Rolling Without Limits

Your mobility may be limited. Your voice, boundless.

Don't Give Up on a Career Because of What Society Thinks You Can—or Can't—Do
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Don't Give Up on a Career Because of What Society Thinks You Can—or Can't—Do

As I write this, I am at my company's national sales meeting.  I have traveled over a thousand miles by airplane to be here for a 3-day meeting.  I am the only person in this company (of over 1000 employees) in a wheelchair. 

Does that stop me from trying to do what I am good at or what I want to do?  Do I a get a "pass" on these types of events because I am a paraplegic?  Heck no!  They knew hiring me would be different but they knew that I was more qualified and had to put more heart into the day-to-day than the next sales rep.  I could care less whether or not people think I can do my job.  I'm going to prove it in my effort and the numbers don't lie. 

I know some people think I could pick an office job that doesn't require me to transfer over 20 times a day and still be sharp enough to present to physicians and their staff on my products or services.  This job is not easy from a mental standpoint, but it's even more difficult when you dump on top the physical aspect of the job. 

I chose this career path because I liked it when I was doing it before I got hurt almost 9 years ago.  I love medicine and I love sales even more.  I love meeting new people and I love the challenge of the job.  This blog is not about me, but more about you, the reader, and what we, as people dealing with disabilities, can accomplish when we set our mind to something. 

The hardest part about being in outside sales and being in a wheelchair is the actual job.  If you are strong enough mentally to overcome rejection like any salesman does, then it will teach you more mental toughness than most jobs will.  I am proud to say that I am the only employee in my company of over 1000 in a wheelchair.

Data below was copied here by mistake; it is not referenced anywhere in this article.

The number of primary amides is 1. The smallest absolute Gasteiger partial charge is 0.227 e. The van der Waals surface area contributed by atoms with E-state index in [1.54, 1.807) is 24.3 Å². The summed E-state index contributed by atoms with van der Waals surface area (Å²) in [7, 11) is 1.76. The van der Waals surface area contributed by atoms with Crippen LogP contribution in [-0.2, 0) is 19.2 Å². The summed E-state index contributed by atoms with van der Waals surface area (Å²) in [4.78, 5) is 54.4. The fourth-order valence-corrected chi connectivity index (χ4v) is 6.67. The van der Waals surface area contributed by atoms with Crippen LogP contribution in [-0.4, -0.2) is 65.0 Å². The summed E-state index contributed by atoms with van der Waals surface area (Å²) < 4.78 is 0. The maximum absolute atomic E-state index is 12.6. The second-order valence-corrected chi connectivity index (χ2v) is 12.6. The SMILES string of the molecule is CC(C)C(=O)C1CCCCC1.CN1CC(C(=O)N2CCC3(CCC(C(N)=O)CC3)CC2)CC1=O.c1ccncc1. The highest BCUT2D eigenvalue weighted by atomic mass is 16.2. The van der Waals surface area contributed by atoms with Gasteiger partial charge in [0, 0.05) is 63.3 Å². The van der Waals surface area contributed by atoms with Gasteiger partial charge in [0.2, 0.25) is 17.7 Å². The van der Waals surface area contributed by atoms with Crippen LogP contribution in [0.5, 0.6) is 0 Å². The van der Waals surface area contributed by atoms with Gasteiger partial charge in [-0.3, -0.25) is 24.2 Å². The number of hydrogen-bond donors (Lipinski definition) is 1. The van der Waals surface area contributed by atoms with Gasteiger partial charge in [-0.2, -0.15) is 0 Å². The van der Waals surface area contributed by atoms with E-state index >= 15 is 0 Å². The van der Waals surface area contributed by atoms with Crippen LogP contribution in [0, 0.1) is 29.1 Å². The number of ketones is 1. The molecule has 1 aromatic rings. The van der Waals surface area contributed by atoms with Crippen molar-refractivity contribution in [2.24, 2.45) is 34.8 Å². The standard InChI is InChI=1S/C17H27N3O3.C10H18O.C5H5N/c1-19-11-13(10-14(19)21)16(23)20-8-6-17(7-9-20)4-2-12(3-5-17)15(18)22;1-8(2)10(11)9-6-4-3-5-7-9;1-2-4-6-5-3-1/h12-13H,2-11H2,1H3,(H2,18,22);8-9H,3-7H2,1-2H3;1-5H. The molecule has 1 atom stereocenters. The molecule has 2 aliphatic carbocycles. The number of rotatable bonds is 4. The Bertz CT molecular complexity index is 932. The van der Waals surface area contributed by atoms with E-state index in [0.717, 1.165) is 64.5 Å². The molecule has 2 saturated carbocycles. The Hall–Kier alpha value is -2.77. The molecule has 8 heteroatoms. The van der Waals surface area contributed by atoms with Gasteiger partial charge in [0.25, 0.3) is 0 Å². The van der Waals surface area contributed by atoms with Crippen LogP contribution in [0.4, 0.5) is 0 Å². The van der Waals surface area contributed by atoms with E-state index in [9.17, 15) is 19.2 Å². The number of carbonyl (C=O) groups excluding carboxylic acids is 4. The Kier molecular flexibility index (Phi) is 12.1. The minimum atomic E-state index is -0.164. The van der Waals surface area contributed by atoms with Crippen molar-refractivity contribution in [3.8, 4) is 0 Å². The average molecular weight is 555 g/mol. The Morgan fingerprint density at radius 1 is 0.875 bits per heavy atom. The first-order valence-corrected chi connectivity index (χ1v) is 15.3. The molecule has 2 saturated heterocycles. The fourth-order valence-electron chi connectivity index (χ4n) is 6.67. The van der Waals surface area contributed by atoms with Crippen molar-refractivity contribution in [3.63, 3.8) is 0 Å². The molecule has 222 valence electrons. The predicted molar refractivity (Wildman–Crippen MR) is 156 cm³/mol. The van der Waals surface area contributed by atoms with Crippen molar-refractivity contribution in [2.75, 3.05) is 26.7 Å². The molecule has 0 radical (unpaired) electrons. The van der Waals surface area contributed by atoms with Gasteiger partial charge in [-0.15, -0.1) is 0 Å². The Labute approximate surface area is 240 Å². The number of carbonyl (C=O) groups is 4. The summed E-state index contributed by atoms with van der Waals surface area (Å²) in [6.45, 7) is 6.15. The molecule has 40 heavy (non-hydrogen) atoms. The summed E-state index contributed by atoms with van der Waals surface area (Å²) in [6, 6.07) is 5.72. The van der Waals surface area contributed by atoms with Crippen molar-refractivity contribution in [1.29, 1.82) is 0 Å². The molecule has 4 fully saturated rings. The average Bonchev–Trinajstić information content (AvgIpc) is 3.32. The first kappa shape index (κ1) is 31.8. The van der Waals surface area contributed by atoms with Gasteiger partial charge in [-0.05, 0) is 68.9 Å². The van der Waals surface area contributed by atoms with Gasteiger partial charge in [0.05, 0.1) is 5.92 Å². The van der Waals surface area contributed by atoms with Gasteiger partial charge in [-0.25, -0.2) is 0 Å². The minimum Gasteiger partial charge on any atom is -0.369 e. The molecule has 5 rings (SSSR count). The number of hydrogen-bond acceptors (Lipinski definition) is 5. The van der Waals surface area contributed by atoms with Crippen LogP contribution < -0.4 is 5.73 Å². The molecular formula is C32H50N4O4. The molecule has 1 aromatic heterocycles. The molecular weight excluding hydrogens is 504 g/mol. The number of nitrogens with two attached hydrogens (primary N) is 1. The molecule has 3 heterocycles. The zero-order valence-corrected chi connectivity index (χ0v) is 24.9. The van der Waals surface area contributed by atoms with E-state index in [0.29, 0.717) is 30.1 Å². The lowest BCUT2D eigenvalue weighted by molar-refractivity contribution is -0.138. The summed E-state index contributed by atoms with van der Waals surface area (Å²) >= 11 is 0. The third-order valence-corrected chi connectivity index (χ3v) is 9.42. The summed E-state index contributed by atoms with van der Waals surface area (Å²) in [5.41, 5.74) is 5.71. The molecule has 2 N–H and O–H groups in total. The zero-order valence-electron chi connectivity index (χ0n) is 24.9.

Please understand this next line: employers want to give people with a disability a chance in their organization.  They want to help us, and not to mention, it makes them look good in the public eye.  I have been doing outside sales and from a wheelchair for over 6 years.  Customers that deal with me always remember me and its not because I'm extremely handsome, smart, or funny.  Its because I am rolling on 4 wheels.  

If you can learn to adjust to working your job from a wheelchair and not give up—and I mean ever—then you are a very desirable employee. And one that other employees will admire to look to as a source of inspiration.  

I will be honest with you. If a doctor wants to give me his business because I am disabled, and he's never seen someone like me selling to him, then hell yeah, I will take it every day.  Go ahead and feel sorry for me if you like. I'll laugh all the way to the bank and back to my boss.  

Just know that there are jobs and employers seeking out people with disabilities for their organizations.  There are even agencies that will help you find employment that suits your physical or mental limitations.  

If anyone has questions about my job or employment in general, please reach out to me.  I would be happy to share the good and bad of work.  God bless you all and never ever give up on your dreams!  They can still be a reality.

Image credit: DAN DONALDSON

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